Attempts at explanation of natural phenomena is a preoccupation of western civilization, commonly traced to Greek cosmologists of the pre-Socratic era at around 600 BC- 400 BC. Substances like water, air and fire were used – almost metaphorically— to give material foundation for explaining illnesses. Similar ideas were also seen in the medicine of other cultures like those in the Islamic world, Tibet and India (Sabernig, 2016).  This materialist way of understanding disease afflictions can be extrapolated to the modern-day reductionist scientific thinking. The milestone of this idea is popularly traced to Hippocrates in 400 BC, who declared the cause of epilepsy to be material in nature with nothing to do with the “sacred” (Alexander, 1962).

Interestingly enough, when one traces the roots of dynamic psychiatry, one is led to the very concept that Hippocrates disproved in the early days: the idea that demonology has anything to do with the physical condition. In almost every culture, there existed faith healing. Medical anthropologists like Forest E. Clement and Erwin H. Ackerknecht in his early 20th century attempted to systematize primitive medical beliefs and practices. Clement categorized disease theory of the ancient healers into 5 main forms: disease-object intrusion, loss of the soul, spirit intrusion, breach of taboo, and sorcery. For each of these theory there existed corresponding therapeutic methods. These methods included extraction of diseased object, to resort lost soul, exorcism, transference of the foreign spirit to another living being, confession and counter magic.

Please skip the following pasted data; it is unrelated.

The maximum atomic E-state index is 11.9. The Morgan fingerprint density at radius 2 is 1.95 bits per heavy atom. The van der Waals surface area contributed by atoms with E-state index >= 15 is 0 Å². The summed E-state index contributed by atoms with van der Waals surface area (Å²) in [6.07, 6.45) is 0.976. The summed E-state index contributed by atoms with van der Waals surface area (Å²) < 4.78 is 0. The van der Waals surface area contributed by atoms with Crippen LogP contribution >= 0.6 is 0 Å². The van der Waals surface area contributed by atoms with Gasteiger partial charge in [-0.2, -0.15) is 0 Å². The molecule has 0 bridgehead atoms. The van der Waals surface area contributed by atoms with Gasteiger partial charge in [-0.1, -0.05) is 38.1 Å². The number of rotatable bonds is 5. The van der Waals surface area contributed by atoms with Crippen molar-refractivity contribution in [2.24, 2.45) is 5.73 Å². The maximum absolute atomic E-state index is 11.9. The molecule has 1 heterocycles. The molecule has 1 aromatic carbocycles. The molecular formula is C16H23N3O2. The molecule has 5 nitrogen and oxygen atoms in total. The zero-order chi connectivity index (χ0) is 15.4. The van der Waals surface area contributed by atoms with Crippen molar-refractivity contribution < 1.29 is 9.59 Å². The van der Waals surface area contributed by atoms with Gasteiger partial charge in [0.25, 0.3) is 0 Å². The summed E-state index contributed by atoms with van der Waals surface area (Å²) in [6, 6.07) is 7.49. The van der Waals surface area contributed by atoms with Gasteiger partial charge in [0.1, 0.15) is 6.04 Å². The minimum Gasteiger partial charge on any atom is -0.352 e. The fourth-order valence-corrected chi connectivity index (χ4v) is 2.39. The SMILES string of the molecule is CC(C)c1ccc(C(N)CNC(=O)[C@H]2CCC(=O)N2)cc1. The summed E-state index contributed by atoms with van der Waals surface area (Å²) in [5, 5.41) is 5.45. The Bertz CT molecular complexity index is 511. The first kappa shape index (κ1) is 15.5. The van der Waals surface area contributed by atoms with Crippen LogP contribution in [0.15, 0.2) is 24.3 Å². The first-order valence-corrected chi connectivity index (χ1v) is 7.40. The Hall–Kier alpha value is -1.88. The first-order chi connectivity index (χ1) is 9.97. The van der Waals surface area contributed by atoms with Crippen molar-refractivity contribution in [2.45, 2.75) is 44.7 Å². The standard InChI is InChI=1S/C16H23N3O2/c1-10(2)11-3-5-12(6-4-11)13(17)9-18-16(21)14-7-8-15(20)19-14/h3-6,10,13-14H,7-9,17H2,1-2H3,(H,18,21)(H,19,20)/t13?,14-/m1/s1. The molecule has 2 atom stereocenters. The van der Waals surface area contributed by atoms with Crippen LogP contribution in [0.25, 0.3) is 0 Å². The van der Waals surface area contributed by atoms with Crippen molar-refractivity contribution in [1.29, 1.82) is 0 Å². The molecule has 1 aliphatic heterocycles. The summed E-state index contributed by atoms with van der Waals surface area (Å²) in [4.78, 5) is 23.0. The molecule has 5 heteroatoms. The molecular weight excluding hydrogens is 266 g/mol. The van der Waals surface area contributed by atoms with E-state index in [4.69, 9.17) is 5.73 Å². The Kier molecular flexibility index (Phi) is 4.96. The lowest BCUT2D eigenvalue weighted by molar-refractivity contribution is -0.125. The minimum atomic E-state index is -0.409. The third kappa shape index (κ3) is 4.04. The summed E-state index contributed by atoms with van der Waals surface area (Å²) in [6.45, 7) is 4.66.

Ackerknecht showed that the true ancestors of the modern physician are the lay healers, that is, those men to whom the medicine man left the empirical and physical care of the patients), whereas “the medicine man is rather the ancestor of the priest, the physician’s antagonist for centuries” (Ellenberger, 2008, S. 5-48). By taking us through the the era of faith healing to the discovery of the unconscious Ellenberger can help us make sense of how the idea of demonology could have existed as explanation for psychological afflictions during the period of the Dark Ages. The psyche— and consciousness in itself— is, after all, a concept that has been illusive to human awareness, until the 18th Century.